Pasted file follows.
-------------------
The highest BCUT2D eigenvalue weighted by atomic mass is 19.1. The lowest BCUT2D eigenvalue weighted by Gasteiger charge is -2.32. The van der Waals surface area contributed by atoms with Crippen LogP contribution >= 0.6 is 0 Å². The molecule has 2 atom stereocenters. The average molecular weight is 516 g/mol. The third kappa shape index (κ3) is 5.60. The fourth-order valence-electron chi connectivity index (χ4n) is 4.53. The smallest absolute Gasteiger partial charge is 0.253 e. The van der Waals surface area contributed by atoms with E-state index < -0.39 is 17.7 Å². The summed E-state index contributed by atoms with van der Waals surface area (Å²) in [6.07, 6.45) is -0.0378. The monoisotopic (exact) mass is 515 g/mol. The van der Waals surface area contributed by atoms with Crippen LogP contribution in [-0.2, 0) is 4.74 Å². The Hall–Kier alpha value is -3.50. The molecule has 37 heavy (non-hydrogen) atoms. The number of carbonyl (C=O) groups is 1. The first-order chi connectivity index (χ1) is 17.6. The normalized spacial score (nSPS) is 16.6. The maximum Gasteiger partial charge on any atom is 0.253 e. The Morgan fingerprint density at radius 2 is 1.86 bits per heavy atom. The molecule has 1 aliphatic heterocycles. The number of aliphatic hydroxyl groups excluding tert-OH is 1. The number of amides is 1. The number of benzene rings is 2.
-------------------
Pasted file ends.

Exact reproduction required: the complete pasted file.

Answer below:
The highest BCUT2D eigenvalue weighted by atomic mass is 19.1. The lowest BCUT2D eigenvalue weighted by Gasteiger charge is -2.32. The van der Waals surface area contributed by atoms with Crippen LogP contribution >= 0.6 is 0 Å². The molecule has 2 atom stereocenters. The average molecular weight is 516 g/mol. The third kappa shape index (κ3) is 5.60. The fourth-order valence-electron chi connectivity index (χ4n) is 4.53. The smallest absolute Gasteiger partial charge is 0.253 e. The van der Waals surface area contributed by atoms with E-state index < -0.39 is 17.7 Å². The summed E-state index contributed by atoms with van der Waals surface area (Å²) in [6.07, 6.45) is -0.0378. The monoisotopic (exact) mass is 515 g/mol. The van der Waals surface area contributed by atoms with Crippen LogP contribution in [-0.2, 0) is 4.74 Å². The Hall–Kier alpha value is -3.50. The molecule has 37 heavy (non-hydrogen) atoms. The number of carbonyl (C=O) groups is 1. The first-order chi connectivity index (χ1) is 17.6. The normalized spacial score (nSPS) is 16.6. The maximum Gasteiger partial charge on any atom is 0.253 e. The Morgan fingerprint density at radius 2 is 1.86 bits per heavy atom. The molecule has 1 aliphatic heterocycles. The number of aliphatic hydroxyl groups excluding tert-OH is 1. The number of amides is 1. The number of benzene rings is 2.